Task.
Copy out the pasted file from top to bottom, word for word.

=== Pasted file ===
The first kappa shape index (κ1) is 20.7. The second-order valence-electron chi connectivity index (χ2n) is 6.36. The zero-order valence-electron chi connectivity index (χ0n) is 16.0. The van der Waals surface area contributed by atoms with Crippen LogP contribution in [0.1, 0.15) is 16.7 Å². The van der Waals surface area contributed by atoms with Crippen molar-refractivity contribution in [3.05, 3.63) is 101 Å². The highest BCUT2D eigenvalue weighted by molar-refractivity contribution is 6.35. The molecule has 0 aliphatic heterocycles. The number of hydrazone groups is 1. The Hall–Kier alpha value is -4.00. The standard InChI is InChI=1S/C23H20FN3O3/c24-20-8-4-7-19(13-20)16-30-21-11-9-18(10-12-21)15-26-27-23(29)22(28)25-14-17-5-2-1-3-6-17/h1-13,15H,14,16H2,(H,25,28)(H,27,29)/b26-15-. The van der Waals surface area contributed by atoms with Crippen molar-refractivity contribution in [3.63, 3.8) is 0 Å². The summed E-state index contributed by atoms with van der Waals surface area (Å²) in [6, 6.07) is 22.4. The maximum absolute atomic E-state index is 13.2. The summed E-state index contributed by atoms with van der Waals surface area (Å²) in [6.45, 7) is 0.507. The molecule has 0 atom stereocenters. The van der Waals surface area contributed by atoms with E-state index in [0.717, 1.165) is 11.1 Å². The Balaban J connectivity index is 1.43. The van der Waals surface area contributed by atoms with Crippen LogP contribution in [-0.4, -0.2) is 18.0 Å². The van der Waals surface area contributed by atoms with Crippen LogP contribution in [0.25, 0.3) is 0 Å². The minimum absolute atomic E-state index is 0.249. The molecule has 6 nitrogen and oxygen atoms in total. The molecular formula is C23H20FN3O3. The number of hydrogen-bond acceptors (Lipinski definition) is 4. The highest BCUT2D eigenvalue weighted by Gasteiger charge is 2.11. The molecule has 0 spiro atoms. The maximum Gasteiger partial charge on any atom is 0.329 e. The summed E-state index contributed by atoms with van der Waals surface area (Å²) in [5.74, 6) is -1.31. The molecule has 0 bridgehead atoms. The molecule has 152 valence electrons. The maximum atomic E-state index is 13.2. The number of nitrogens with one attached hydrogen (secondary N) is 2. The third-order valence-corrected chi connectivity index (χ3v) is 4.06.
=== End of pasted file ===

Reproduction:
The first kappa shape index (κ1) is 20.7. The second-order valence-electron chi connectivity index (χ2n) is 6.36. The zero-order valence-electron chi connectivity index (χ0n) is 16.0. The van der Waals surface area contributed by atoms with Crippen LogP contribution in [0.1, 0.15) is 16.7 Å². The van der Waals surface area contributed by atoms with Crippen molar-refractivity contribution in [3.05, 3.63) is 101 Å². The highest BCUT2D eigenvalue weighted by molar-refractivity contribution is 6.35. The molecule has 0 aliphatic heterocycles. The number of hydrazone groups is 1. The Hall–Kier alpha value is -4.00. The standard InChI is InChI=1S/C23H20FN3O3/c24-20-8-4-7-19(13-20)16-30-21-11-9-18(10-12-21)15-26-27-23(29)22(28)25-14-17-5-2-1-3-6-17/h1-13,15H,14,16H2,(H,25,28)(H,27,29)/b26-15-. The van der Waals surface area contributed by atoms with Crippen molar-refractivity contribution in [3.63, 3.8) is 0 Å². The summed E-state index contributed by atoms with van der Waals surface area (Å²) in [6, 6.07) is 22.4. The maximum absolute atomic E-state index is 13.2. The summed E-state index contributed by atoms with van der Waals surface area (Å²) in [6.45, 7) is 0.507. The molecule has 0 atom stereocenters. The van der Waals surface area contributed by atoms with E-state index in [0.717, 1.165) is 11.1 Å². The Balaban J connectivity index is 1.43. The van der Waals surface area contributed by atoms with Crippen LogP contribution in [-0.4, -0.2) is 18.0 Å². The van der Waals surface area contributed by atoms with Crippen LogP contribution in [0.25, 0.3) is 0 Å². The minimum absolute atomic E-state index is 0.249. The molecule has 6 nitrogen and oxygen atoms in total. The molecular formula is C23H20FN3O3. The number of hydrogen-bond acceptors (Lipinski definition) is 4. The highest BCUT2D eigenvalue weighted by Gasteiger charge is 2.11. The molecule has 0 spiro atoms. The maximum Gasteiger partial charge on any atom is 0.329 e. The summed E-state index contributed by atoms with van der Waals surface area (Å²) in [5.74, 6) is -1.31. The molecule has 0 bridgehead atoms. The molecule has 152 valence electrons. The maximum atomic E-state index is 13.2. The number of nitrogens with one attached hydrogen (secondary N) is 2. The third-order valence-corrected chi connectivity index (χ3v) is 4.06.